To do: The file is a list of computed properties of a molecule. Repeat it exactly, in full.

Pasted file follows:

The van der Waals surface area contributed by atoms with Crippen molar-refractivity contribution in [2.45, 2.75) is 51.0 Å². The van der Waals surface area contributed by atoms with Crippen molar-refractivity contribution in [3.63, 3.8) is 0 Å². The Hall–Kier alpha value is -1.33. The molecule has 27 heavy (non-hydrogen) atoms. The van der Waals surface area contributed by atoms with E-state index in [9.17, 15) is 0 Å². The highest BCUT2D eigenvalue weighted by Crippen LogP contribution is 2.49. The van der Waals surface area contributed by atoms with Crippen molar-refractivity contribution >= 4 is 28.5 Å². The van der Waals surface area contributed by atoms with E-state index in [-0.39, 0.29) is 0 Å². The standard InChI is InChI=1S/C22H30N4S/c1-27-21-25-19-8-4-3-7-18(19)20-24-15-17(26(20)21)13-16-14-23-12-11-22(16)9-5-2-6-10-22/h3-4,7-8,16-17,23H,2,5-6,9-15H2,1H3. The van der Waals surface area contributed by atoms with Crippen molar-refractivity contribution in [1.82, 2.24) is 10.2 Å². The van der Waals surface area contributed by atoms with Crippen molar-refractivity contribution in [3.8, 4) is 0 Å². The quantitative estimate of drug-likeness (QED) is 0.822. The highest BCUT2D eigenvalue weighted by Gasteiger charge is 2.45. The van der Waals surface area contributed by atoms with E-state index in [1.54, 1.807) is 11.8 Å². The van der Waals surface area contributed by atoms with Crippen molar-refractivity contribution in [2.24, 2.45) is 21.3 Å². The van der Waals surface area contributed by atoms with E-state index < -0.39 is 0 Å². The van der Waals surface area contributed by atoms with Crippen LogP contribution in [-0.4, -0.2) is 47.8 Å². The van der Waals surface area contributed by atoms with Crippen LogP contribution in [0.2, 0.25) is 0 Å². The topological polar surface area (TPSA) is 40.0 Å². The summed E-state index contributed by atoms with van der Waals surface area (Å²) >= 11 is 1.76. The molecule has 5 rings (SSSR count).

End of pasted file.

The van der Waals surface area contributed by atoms with Crippen molar-refractivity contribution in [2.45, 2.75) is 51.0 Å². The van der Waals surface area contributed by atoms with Crippen molar-refractivity contribution in [3.63, 3.8) is 0 Å². The Hall–Kier alpha value is -1.33. The molecule has 27 heavy (non-hydrogen) atoms. The van der Waals surface area contributed by atoms with E-state index in [9.17, 15) is 0 Å². The highest BCUT2D eigenvalue weighted by Crippen LogP contribution is 2.49. The van der Waals surface area contributed by atoms with Crippen molar-refractivity contribution >= 4 is 28.5 Å². The van der Waals surface area contributed by atoms with E-state index in [-0.39, 0.29) is 0 Å². The standard InChI is InChI=1S/C22H30N4S/c1-27-21-25-19-8-4-3-7-18(19)20-24-15-17(26(20)21)13-16-14-23-12-11-22(16)9-5-2-6-10-22/h3-4,7-8,16-17,23H,2,5-6,9-15H2,1H3. The van der Waals surface area contributed by atoms with Crippen molar-refractivity contribution in [1.82, 2.24) is 10.2 Å². The van der Waals surface area contributed by atoms with Crippen molar-refractivity contribution in [3.8, 4) is 0 Å². The quantitative estimate of drug-likeness (QED) is 0.822. The highest BCUT2D eigenvalue weighted by Gasteiger charge is 2.45. The van der Waals surface area contributed by atoms with E-state index in [1.54, 1.807) is 11.8 Å². The van der Waals surface area contributed by atoms with Crippen molar-refractivity contribution in [2.24, 2.45) is 21.3 Å². The van der Waals surface area contributed by atoms with E-state index < -0.39 is 0 Å². The van der Waals surface area contributed by atoms with Crippen LogP contribution in [-0.4, -0.2) is 47.8 Å². The van der Waals surface area contributed by atoms with Crippen LogP contribution in [0.2, 0.25) is 0 Å². The topological polar surface area (TPSA) is 40.0 Å². The summed E-state index contributed by atoms with van der Waals surface area (Å²) >= 11 is 1.76. The molecule has 5 rings (SSSR count).